Alongside the federal reforms, many provincial governments also cut and reformed spending. Indeed, the provincial experience demonstrates the non-ideological nature of the 1990s reforms. The first major breakthrough after almost two generations of fiscal irresponsibility came from the NDP in Saskatchewan, followed closely by the Conservatives in Alberta and then the federal Liberals. Indeed, the achievement encompassed the entire Canadian political class. This “redemptive decade” (as we have called it in our recent book The Canadian Century) saw a variety of other important reforms as well, most notably to the Canada Pension Plan and provincial welfare programs. Cutting government spending, lowering and simplifying taxes, and paying down debt unleashed a burst of prosperity and confidence that gave people and their elected representatives the courage and fortitude to tackle more difficult problems. Regrettably, we now seem to be encountering a nonpartisan rush to squander these hard-won gains. Provincial governments of every political stripe are plunging back into the vicious circle of rising deficits and debt, higher interest costs and taxes, and slower economic growth, pushing deficits still higher. The current federal government is certainly not the only guilty party in Canada, never mind other parts of North America and the rest of the industrialized world. In most years since 2000/2001, government spending growth has exceeded economic growth. For example, in the 2004/2005 federal budget, program spending increased by nearly 15%, over double the rate of economic growth (6.4%). Since assuming office in 2006, the Conservatives have not exactly been a bastion of conservative fiscal policy either. In 2005, the year before the Harper Conservatives were first elected, program spending amounted to $175.2 billion. Prior to the recession, the government had already raised spending by more than 18% over just three years to $207.9 billion. Worse still, according to the latest budget, program spending will reach $249.2 billion this fiscal year. Not surprisingly, this large increase in spending has been financed by a large deficit of almost $50 billion. The 2010 budget showed deficits declining sharply and spending growing far more slowly in the future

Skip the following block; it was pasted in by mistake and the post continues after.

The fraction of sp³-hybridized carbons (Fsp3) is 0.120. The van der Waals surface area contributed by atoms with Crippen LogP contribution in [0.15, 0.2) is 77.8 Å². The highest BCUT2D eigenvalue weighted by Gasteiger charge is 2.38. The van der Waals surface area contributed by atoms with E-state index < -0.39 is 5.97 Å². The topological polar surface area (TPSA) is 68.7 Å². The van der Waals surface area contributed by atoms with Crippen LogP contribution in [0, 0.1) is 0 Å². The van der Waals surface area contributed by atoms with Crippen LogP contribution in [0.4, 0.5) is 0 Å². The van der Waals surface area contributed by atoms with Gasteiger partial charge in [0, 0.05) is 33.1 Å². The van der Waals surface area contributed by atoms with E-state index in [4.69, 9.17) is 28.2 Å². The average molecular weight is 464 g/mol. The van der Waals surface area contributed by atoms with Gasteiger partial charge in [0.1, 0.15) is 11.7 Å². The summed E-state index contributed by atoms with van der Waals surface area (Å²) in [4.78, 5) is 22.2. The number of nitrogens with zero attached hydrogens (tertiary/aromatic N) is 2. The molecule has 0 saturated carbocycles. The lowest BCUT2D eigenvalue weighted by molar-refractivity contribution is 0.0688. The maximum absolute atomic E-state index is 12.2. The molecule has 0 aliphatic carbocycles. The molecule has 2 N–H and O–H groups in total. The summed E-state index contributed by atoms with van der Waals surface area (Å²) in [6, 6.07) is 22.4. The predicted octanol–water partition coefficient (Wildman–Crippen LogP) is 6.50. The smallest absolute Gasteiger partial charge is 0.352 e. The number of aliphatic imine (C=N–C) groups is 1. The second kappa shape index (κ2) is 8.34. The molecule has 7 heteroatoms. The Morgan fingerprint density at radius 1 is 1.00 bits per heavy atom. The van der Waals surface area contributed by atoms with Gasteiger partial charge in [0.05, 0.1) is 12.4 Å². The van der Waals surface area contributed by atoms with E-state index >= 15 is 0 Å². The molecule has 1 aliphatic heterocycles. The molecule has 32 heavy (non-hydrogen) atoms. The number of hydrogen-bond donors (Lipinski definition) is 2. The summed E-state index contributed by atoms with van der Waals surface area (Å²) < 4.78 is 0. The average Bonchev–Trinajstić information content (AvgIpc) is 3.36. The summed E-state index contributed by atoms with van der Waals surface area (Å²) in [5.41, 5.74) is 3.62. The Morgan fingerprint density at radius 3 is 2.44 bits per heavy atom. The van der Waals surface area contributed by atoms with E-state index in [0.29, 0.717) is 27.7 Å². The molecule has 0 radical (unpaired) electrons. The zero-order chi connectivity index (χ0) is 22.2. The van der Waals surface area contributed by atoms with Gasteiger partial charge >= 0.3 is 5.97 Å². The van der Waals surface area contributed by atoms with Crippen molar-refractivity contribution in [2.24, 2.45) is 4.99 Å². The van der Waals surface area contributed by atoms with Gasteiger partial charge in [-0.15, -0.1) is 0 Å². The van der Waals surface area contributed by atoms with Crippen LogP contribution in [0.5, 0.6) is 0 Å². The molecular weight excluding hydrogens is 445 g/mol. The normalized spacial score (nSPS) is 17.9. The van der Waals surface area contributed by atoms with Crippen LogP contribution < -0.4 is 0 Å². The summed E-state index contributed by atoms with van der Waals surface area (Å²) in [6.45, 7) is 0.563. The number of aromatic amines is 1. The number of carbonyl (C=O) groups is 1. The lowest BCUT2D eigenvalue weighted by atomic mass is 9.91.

(Canada, Department of Finance, 2009, 2010). The Progressive Conservative government followed a similar approach in the 1980s. Rather than make difficult but necessary decisions today, the government assumed better times tomorrow. There is no doubt that Canada weathered the recession better than many other countries, including our most important ally and trading partner, the United States. But we did so because many of the fundamentals were better here, from banking to federal and provincial finances. Canada now needs to relearn the lessons of the 1990s.

Notes 1 For a detailed analysis of government stimulus spending in Canada, see Karabegović et al. (2010). 2 Other than that specifically referenced, the data and information contained in this article are from Crowley et al. (2010).

References Canada, Department of Finance (2009). Fiscal Reference Tables (October 2009). Government of Canada. <http://www.>. Canada, Department of Finance (2010). Budget 2010: Leading the Way on Jobs and Growth. Government of Canada. < aire-eng.pdf>. Crowley, Brian Lee, Jason Clemens, and Niels Veldhuis (2010). The Canadian Century: Moving Out of America’s Shadows. Key Porter Books. Karabegović, Amela, Charles Lammam, and Niels Veldhuis (2010). Did Government Stimulus Fuel Economic Growth in Canada? An Analysis of Statistics Canada Data. Fraser Alert. Fraser Institute. O’Grady, Mary Anastasia (2010, June 26). Canada: Land of the Free. Wall Street Journal. 

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Forum Focus


Creating a vibrant, dynamic labour market Amela K arabegović